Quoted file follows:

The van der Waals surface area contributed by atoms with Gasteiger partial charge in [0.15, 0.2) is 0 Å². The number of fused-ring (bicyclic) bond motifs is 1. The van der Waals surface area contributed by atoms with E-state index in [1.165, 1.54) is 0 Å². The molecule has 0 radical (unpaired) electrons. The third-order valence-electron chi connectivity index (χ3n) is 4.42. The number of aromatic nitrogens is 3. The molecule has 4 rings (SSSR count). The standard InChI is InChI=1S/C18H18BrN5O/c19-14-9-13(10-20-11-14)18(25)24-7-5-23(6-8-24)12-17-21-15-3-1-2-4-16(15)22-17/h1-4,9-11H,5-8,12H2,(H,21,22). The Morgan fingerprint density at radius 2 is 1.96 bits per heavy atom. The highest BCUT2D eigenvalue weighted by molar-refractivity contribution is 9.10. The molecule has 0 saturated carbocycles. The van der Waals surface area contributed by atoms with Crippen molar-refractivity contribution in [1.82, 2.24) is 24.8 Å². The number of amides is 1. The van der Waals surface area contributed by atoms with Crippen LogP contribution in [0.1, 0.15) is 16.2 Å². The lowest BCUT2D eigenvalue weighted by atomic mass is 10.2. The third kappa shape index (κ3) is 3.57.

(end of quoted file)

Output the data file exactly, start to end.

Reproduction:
The van der Waals surface area contributed by atoms with Gasteiger partial charge in [0.15, 0.2) is 0 Å². The number of fused-ring (bicyclic) bond motifs is 1. The van der Waals surface area contributed by atoms with E-state index in [1.165, 1.54) is 0 Å². The molecule has 0 radical (unpaired) electrons. The third-order valence-electron chi connectivity index (χ3n) is 4.42. The number of aromatic nitrogens is 3. The molecule has 4 rings (SSSR count). The standard InChI is InChI=1S/C18H18BrN5O/c19-14-9-13(10-20-11-14)18(25)24-7-5-23(6-8-24)12-17-21-15-3-1-2-4-16(15)22-17/h1-4,9-11H,5-8,12H2,(H,21,22). The Morgan fingerprint density at radius 2 is 1.96 bits per heavy atom. The highest BCUT2D eigenvalue weighted by molar-refractivity contribution is 9.10. The molecule has 0 saturated carbocycles. The van der Waals surface area contributed by atoms with Crippen molar-refractivity contribution in [1.82, 2.24) is 24.8 Å². The number of amides is 1. The van der Waals surface area contributed by atoms with Crippen LogP contribution in [0.1, 0.15) is 16.2 Å². The lowest BCUT2D eigenvalue weighted by atomic mass is 10.2. The third kappa shape index (κ3) is 3.57.